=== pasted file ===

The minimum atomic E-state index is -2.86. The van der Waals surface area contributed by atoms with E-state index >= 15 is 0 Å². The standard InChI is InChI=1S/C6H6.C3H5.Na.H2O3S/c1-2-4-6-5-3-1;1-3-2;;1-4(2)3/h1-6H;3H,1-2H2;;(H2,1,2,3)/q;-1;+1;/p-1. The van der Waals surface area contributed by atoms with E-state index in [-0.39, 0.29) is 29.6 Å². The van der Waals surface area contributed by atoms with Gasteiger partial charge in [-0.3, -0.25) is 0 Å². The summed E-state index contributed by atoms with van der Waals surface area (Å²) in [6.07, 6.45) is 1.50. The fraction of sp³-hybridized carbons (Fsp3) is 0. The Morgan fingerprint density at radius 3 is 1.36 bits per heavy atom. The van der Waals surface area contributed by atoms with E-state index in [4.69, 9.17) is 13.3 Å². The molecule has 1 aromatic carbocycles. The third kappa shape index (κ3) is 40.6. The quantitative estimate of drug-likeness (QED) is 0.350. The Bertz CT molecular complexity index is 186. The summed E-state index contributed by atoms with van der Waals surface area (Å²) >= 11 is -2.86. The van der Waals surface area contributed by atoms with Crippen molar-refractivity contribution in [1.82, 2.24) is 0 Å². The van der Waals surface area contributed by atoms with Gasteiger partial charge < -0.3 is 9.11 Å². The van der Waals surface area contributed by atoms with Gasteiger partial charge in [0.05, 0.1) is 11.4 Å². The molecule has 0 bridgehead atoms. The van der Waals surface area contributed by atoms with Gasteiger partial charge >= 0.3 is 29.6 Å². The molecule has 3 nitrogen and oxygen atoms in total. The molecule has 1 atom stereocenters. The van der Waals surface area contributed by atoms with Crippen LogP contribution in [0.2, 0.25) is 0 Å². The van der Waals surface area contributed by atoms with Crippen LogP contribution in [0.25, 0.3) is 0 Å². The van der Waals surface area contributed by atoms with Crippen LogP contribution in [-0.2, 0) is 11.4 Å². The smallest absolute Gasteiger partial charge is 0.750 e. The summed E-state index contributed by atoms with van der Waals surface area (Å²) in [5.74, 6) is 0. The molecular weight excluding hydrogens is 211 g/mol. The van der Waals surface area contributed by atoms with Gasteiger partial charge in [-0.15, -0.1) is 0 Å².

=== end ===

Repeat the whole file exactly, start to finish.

The minimum atomic E-state index is -2.86. The van der Waals surface area contributed by atoms with E-state index >= 15 is 0 Å². The standard InChI is InChI=1S/C6H6.C3H5.Na.H2O3S/c1-2-4-6-5-3-1;1-3-2;;1-4(2)3/h1-6H;3H,1-2H2;;(H2,1,2,3)/q;-1;+1;/p-1. The van der Waals surface area contributed by atoms with E-state index in [-0.39, 0.29) is 29.6 Å². The van der Waals surface area contributed by atoms with Gasteiger partial charge in [-0.3, -0.25) is 0 Å². The summed E-state index contributed by atoms with van der Waals surface area (Å²) in [6.07, 6.45) is 1.50. The fraction of sp³-hybridized carbons (Fsp3) is 0. The Morgan fingerprint density at radius 3 is 1.36 bits per heavy atom. The van der Waals surface area contributed by atoms with E-state index in [4.69, 9.17) is 13.3 Å². The molecule has 1 aromatic carbocycles. The third kappa shape index (κ3) is 40.6. The quantitative estimate of drug-likeness (QED) is 0.350. The Bertz CT molecular complexity index is 186. The summed E-state index contributed by atoms with van der Waals surface area (Å²) >= 11 is -2.86. The van der Waals surface area contributed by atoms with Crippen molar-refractivity contribution in [1.82, 2.24) is 0 Å². The van der Waals surface area contributed by atoms with Gasteiger partial charge < -0.3 is 9.11 Å². The van der Waals surface area contributed by atoms with Gasteiger partial charge in [0.05, 0.1) is 11.4 Å². The molecule has 0 bridgehead atoms. The van der Waals surface area contributed by atoms with Gasteiger partial charge >= 0.3 is 29.6 Å². The molecule has 3 nitrogen and oxygen atoms in total. The molecule has 1 atom stereocenters. The van der Waals surface area contributed by atoms with Crippen LogP contribution in [0.2, 0.25) is 0 Å². The van der Waals surface area contributed by atoms with Crippen LogP contribution in [0.25, 0.3) is 0 Å². The van der Waals surface area contributed by atoms with Crippen LogP contribution in [-0.2, 0) is 11.4 Å². The smallest absolute Gasteiger partial charge is 0.750 e. The summed E-state index contributed by atoms with van der Waals surface area (Å²) in [5.74, 6) is 0. The molecular weight excluding hydrogens is 211 g/mol. The van der Waals surface area contributed by atoms with Gasteiger partial charge in [-0.15, -0.1) is 0 Å².